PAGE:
Georges and Anne are an octogenarian couple. They are cultivated, retired music teachers. Their daughter, also a musician, lives in Britain with her family. One day, Anne has a stroke, and the couple's bond of love is severely tested.
Adèle's life is changed when she meets Emma, a young woman with blue hair, who will allow her to discover desire and to assert herself as a woman and as an adult. In front of others, Adèle grows, seeks herself, loses herself, and ultimately finds herself through love and loss.
Forty-six year old Diane Després - "Die" - has been widowed for three years. Considered white trash by many, Die does whatever she needs, including strutting her body in front of male employers who will look, to make an honest living. That bread-winning ability is affected when she makes the decision to remove her only offspring, fifteen year old Steve Després, from her previously imposed institutionalization, one step below juvenile detention. She institutionalized him shortly following her husband's death due to Steve's attention deficit hyperactivity disorder (ADHD) and his violent outbursts. He was just kicked out of the latest in a long line of facilities for setting fire to the cafeteria, in turn injuring another boy. She made this decision to deinstitutionalize him as she didn't like the alternative, sending him into more restrictive juvenile detention from which he would probably never be rehabilitated. However, with this deinstitutionalization, she has to take care of him ...Written by
A whirlwind of emotion: Dolan's most affecting film
"What does anyone want but to feel a little more free." Godspeed You! Black Emperor.
Mommy is a film about extraordinary, ordinary people. Individual scenes may be small and everyday, but what Mommy has to say is bigger, deeper: about life itself. The film reminded me of the above quote and freedom and our quest for it is the biggest thing Mommy has to talk about for me. It's about this and also about love and family and how those closest to us are so entwined they're not entirely separate beings to us. It's easily Dolan's most affecting work to date because within it every scene stems from and is full of emotion and conveys this to the audience.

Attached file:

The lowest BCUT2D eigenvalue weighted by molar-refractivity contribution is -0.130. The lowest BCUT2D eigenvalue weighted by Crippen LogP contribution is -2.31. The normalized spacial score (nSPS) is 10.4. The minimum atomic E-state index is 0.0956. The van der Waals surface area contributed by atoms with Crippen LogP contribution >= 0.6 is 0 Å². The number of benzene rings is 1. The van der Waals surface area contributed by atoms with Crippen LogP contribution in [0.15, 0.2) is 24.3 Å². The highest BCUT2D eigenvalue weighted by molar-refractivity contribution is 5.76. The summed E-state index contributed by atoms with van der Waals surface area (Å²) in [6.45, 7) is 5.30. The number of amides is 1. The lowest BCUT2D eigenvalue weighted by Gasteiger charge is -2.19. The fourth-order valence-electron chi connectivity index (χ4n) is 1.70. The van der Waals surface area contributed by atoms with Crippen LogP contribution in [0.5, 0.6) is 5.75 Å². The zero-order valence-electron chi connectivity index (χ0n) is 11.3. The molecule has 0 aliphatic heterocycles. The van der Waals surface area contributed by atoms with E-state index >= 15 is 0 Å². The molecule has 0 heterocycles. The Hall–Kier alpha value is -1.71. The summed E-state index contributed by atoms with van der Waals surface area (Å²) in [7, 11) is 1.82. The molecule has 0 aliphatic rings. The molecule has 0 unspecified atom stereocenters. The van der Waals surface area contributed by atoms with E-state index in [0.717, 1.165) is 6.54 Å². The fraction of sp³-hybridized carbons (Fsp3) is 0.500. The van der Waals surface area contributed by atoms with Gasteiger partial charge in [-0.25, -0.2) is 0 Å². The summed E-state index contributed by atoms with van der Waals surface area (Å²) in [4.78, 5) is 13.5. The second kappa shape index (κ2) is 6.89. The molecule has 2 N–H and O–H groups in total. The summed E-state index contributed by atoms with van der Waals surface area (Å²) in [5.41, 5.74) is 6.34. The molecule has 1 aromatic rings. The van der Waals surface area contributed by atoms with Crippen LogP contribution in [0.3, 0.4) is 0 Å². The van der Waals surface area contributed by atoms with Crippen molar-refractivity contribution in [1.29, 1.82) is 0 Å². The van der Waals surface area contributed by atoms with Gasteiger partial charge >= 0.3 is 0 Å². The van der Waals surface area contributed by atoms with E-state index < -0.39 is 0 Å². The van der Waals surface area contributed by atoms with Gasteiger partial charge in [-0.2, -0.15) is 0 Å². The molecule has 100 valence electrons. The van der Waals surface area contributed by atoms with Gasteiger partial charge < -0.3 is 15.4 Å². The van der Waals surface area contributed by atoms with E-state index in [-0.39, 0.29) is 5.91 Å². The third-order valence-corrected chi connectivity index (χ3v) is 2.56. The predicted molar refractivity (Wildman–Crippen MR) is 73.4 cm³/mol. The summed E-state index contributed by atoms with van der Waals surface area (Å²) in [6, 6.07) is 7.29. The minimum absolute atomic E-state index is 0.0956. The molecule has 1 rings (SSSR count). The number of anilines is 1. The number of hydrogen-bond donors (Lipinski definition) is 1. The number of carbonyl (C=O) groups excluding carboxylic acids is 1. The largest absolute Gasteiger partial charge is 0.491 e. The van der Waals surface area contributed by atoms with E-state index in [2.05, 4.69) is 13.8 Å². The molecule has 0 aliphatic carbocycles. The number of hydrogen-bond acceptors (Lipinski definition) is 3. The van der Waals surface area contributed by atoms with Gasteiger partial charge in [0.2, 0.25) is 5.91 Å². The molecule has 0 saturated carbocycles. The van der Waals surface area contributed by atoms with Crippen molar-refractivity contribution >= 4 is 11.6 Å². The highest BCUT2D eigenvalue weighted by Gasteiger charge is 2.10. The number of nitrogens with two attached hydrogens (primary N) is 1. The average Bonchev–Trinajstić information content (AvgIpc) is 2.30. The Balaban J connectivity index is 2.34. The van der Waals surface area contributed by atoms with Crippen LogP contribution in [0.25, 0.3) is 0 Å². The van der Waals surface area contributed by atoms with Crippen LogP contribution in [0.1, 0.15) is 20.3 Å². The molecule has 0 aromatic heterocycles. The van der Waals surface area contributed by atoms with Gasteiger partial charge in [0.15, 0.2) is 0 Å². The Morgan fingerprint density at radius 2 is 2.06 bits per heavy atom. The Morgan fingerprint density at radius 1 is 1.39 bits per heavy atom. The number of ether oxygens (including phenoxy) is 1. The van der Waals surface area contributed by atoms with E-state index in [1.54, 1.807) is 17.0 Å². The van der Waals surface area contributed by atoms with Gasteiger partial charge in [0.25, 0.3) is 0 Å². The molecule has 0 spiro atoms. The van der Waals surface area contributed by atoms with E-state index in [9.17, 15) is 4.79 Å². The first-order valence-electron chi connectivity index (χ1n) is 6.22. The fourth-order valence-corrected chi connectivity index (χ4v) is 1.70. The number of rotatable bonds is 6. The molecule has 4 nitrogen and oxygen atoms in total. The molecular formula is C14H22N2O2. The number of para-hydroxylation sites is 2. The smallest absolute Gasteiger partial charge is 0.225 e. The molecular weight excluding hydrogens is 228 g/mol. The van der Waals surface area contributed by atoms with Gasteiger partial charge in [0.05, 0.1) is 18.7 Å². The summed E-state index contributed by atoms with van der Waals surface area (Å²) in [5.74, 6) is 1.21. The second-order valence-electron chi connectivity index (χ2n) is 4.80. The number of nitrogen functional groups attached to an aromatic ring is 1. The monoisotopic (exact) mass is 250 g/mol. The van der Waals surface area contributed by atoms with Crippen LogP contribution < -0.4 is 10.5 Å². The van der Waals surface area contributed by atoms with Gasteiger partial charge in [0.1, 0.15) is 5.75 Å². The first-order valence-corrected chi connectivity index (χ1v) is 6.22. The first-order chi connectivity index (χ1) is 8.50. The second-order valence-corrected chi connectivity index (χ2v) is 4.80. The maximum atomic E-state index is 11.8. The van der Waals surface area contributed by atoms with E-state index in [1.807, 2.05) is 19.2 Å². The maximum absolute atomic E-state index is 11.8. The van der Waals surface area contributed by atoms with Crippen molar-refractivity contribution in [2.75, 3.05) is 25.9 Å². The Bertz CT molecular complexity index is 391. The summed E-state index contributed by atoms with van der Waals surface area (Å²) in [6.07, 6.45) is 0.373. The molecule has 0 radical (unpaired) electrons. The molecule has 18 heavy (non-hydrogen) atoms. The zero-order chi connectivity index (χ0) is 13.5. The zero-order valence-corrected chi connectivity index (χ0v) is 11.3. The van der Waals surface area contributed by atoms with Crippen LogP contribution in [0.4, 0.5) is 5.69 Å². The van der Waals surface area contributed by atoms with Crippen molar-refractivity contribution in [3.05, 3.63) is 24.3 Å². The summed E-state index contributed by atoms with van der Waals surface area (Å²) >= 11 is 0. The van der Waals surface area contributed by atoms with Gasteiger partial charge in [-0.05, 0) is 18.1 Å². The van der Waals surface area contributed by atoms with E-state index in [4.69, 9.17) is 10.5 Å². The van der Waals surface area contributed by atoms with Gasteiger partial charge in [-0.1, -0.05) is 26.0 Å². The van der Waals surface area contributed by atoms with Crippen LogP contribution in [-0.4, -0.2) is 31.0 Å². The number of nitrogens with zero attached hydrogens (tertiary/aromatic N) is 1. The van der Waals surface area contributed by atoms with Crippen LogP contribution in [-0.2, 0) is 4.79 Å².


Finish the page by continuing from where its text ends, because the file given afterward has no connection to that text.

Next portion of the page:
In fact the film is so filled with emotion it is hard to remember the extremes it reached. It is so devastating by the end that I had to really think back to recall how I'd laughed out loud earlier on. There is a lot of humour in the film (in its observation of characters and what they say and do, but the time that got me most of all was when two characters laugh so hysterically you can't help but laughing out loud too – there's a real danger of us all descending into uncontrollable laughter alongside the ladies on screen!) which made me glad to watch it in a full cinema where the reaction could be heard from the audience. Despite this, by the end Dolan puts you through the wringer, and all that is left is our heartbreak for his characters and that that quest could never be.
Dolan's characters, for me are always his greatest strength. Not so much the specifics of them (though I must say these three are unforgettable in that sense!) but how they work. Since his first film, he has managed to express often deep or complex aspects about who his characters (and thus, who we all!) are inside in a way where I feel it. It isn't a thing that is easy to talk about because for me Dolan can tap into the kind of things the people in his films are and feel and do that often defy rational logic but yet which we all understand totally. Wow, confusing, much?